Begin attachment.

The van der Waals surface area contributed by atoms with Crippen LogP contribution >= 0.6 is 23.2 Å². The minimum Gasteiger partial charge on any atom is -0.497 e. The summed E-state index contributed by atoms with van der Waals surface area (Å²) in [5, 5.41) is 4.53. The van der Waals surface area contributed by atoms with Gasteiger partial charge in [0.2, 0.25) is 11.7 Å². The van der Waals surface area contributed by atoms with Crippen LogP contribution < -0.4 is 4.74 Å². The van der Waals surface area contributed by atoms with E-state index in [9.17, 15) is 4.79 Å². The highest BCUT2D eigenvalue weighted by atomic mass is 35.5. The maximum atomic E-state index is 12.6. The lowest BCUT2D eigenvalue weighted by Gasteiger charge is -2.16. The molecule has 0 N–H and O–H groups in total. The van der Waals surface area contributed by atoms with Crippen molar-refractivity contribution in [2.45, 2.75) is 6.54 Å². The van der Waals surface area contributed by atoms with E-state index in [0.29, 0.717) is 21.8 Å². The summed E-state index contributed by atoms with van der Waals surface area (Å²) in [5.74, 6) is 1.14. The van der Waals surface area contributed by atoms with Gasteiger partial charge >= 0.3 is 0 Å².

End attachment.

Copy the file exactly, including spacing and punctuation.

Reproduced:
The van der Waals surface area contributed by atoms with Crippen LogP contribution >= 0.6 is 23.2 Å². The minimum Gasteiger partial charge on any atom is -0.497 e. The summed E-state index contributed by atoms with van der Waals surface area (Å²) in [5, 5.41) is 4.53. The van der Waals surface area contributed by atoms with Gasteiger partial charge in [0.2, 0.25) is 11.7 Å². The van der Waals surface area contributed by atoms with Crippen LogP contribution < -0.4 is 4.74 Å². The van der Waals surface area contributed by atoms with E-state index in [9.17, 15) is 4.79 Å². The highest BCUT2D eigenvalue weighted by atomic mass is 35.5. The maximum atomic E-state index is 12.6. The lowest BCUT2D eigenvalue weighted by Gasteiger charge is -2.16. The molecule has 0 N–H and O–H groups in total. The van der Waals surface area contributed by atoms with Crippen molar-refractivity contribution in [2.45, 2.75) is 6.54 Å². The van der Waals surface area contributed by atoms with E-state index in [0.29, 0.717) is 21.8 Å². The summed E-state index contributed by atoms with van der Waals surface area (Å²) in [5.74, 6) is 1.14. The van der Waals surface area contributed by atoms with Gasteiger partial charge >= 0.3 is 0 Å².